Surely Talkback Thames or C4's legal departments are the people to speak to, as they will have done the deal with Hulu.

Love the way the Guardian is still determined not to call it TV.

thegirl said...

I agree with cello: if C4/C4i did the deal with Digital Rights Group, then surely they're responsible for ensuring that all the residual contractual stuff is intact. They might not be able to pay you, but hopefully they'll be able to copy you the terms in which they sold the series on, and with that at least you'll have something with which to begin the (long, slow, frustrating) paper trail to obtaining the monies owed to you.

Please update here with any news you have, I'm very interested to see how it turns out.

Good luck!

thegirl said...

Ah, I've just spotted that C4i is part of DRG; I guess it's unlikely you'll get any (swift, direct) answers from them either.

Your best bet, I guess, is going legal: I imagine there's nothing that makes the rights folk respond more quickly to, than a nice letter on a solicitor's headed paper.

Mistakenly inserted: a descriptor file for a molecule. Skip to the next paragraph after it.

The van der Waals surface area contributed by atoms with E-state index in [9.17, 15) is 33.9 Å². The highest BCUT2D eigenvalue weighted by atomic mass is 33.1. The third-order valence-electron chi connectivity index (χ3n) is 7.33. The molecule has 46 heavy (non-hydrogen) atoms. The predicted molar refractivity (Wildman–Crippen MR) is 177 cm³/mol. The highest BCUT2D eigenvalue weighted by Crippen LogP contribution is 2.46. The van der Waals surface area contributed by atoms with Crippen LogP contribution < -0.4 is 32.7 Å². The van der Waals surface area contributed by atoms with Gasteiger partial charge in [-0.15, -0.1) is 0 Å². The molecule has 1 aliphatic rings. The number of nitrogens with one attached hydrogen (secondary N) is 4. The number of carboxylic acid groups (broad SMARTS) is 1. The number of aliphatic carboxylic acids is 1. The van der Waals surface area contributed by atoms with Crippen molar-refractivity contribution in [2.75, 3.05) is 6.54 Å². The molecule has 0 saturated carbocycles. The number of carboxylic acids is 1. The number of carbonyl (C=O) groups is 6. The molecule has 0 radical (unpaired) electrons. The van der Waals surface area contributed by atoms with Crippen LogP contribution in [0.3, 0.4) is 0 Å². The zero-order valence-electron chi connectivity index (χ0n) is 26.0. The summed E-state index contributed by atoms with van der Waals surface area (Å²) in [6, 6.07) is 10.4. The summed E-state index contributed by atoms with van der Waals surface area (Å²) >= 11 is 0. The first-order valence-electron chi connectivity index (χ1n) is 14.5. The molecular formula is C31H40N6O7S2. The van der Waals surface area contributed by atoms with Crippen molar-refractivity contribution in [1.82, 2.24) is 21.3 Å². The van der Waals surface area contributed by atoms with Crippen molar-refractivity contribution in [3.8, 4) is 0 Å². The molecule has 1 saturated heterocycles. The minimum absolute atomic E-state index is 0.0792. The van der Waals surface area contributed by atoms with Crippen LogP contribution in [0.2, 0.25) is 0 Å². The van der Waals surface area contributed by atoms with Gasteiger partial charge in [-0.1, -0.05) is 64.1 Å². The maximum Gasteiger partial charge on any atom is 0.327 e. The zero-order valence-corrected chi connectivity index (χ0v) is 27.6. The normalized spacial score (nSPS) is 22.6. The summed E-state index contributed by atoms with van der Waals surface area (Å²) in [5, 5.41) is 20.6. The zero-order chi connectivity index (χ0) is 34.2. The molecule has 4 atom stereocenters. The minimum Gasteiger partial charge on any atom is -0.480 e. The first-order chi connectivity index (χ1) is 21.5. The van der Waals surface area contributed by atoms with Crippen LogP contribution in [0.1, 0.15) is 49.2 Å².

Ruodnane said...

It's about time G.W. was shared with the world like that! Us here in New Zealand had to get DVDs sent from the U.K., regional difficulties aside. But it's a shame they over the pond have to compare it to lesser, American shows.

Re. royalties, they're about to increase (by 6%) the amount local radio stations have to pay to local artists. There is a quota to play 20% N.Z. music, which sadly means no-one will take risks with new or less-popular groups, instead settling on the same few 90's bands everyone gets drunk and sings to on their OEs in London with other Kiwis.

"The cheque's in the mail", I see. Hope it turns up soon, you have a wife and child to support!

james henry said...

Thanks for useful comments people, will enquire further and keep track of it all on the blog.

Anonymous said...

I think this question was exactly the reason that the American scriptwriters went on strike. Sadly I think the end result was the weakening of their not-particularly-strong union and a lot of obscurity.

james henry said...

Yeah, that's the impression I got. I read lots of stuff about stuff online counting as 'promotion' and thus not counting for residuals. Which is convenient, and also slightly insane logic, if they're also showing adverts...

Piers said...

circelily: eh?

Actually, we pretty much won everything we asked for in the strike. Residuals paid online and all.

Details here.

james henry said...

Ah, interesting stuff, cheers Piers.